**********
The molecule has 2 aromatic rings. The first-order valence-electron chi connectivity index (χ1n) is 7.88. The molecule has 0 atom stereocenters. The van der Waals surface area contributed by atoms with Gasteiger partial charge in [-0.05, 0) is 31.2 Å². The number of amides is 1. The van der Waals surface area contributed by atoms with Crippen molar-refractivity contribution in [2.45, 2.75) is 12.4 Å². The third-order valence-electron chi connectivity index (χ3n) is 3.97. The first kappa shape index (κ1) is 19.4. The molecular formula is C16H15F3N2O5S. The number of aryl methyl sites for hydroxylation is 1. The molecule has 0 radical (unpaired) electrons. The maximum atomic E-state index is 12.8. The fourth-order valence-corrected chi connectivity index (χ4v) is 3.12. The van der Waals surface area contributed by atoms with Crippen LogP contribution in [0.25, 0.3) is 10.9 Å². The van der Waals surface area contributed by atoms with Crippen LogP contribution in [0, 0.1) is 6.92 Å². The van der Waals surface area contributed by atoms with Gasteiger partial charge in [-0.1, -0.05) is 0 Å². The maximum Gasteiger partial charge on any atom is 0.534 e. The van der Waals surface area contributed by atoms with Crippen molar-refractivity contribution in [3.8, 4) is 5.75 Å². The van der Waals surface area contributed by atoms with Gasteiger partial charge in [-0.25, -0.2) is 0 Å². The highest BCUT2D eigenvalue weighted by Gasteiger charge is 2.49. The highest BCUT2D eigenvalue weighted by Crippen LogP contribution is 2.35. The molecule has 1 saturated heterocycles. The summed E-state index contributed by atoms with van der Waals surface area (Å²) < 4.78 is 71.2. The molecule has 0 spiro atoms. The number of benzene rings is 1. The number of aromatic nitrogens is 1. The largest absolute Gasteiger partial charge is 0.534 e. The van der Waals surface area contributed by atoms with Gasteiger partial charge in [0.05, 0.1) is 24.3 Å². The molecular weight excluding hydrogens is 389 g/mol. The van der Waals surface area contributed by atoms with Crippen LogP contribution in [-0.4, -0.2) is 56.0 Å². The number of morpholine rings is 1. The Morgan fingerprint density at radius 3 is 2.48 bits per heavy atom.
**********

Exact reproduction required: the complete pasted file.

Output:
The molecule has 2 aromatic rings. The first-order valence-electron chi connectivity index (χ1n) is 7.88. The molecule has 0 atom stereocenters. The van der Waals surface area contributed by atoms with Gasteiger partial charge in [-0.05, 0) is 31.2 Å². The number of amides is 1. The van der Waals surface area contributed by atoms with Crippen molar-refractivity contribution in [2.45, 2.75) is 12.4 Å². The third-order valence-electron chi connectivity index (χ3n) is 3.97. The first kappa shape index (κ1) is 19.4. The molecular formula is C16H15F3N2O5S. The number of aryl methyl sites for hydroxylation is 1. The molecule has 0 radical (unpaired) electrons. The maximum atomic E-state index is 12.8. The fourth-order valence-corrected chi connectivity index (χ4v) is 3.12. The van der Waals surface area contributed by atoms with Crippen LogP contribution in [0.25, 0.3) is 10.9 Å². The van der Waals surface area contributed by atoms with Crippen LogP contribution in [0, 0.1) is 6.92 Å². The van der Waals surface area contributed by atoms with Gasteiger partial charge in [-0.1, -0.05) is 0 Å². The maximum Gasteiger partial charge on any atom is 0.534 e. The van der Waals surface area contributed by atoms with Crippen molar-refractivity contribution in [3.8, 4) is 5.75 Å². The van der Waals surface area contributed by atoms with Gasteiger partial charge in [-0.25, -0.2) is 0 Å². The highest BCUT2D eigenvalue weighted by Gasteiger charge is 2.49. The highest BCUT2D eigenvalue weighted by Crippen LogP contribution is 2.35. The molecule has 1 saturated heterocycles. The summed E-state index contributed by atoms with van der Waals surface area (Å²) < 4.78 is 71.2. The molecule has 0 spiro atoms. The number of benzene rings is 1. The number of aromatic nitrogens is 1. The largest absolute Gasteiger partial charge is 0.534 e. The van der Waals surface area contributed by atoms with Gasteiger partial charge in [0.05, 0.1) is 24.3 Å². The molecular weight excluding hydrogens is 389 g/mol. The van der Waals surface area contributed by atoms with Crippen LogP contribution in [-0.4, -0.2) is 56.0 Å². The number of morpholine rings is 1. The Morgan fingerprint density at radius 3 is 2.48 bits per heavy atom.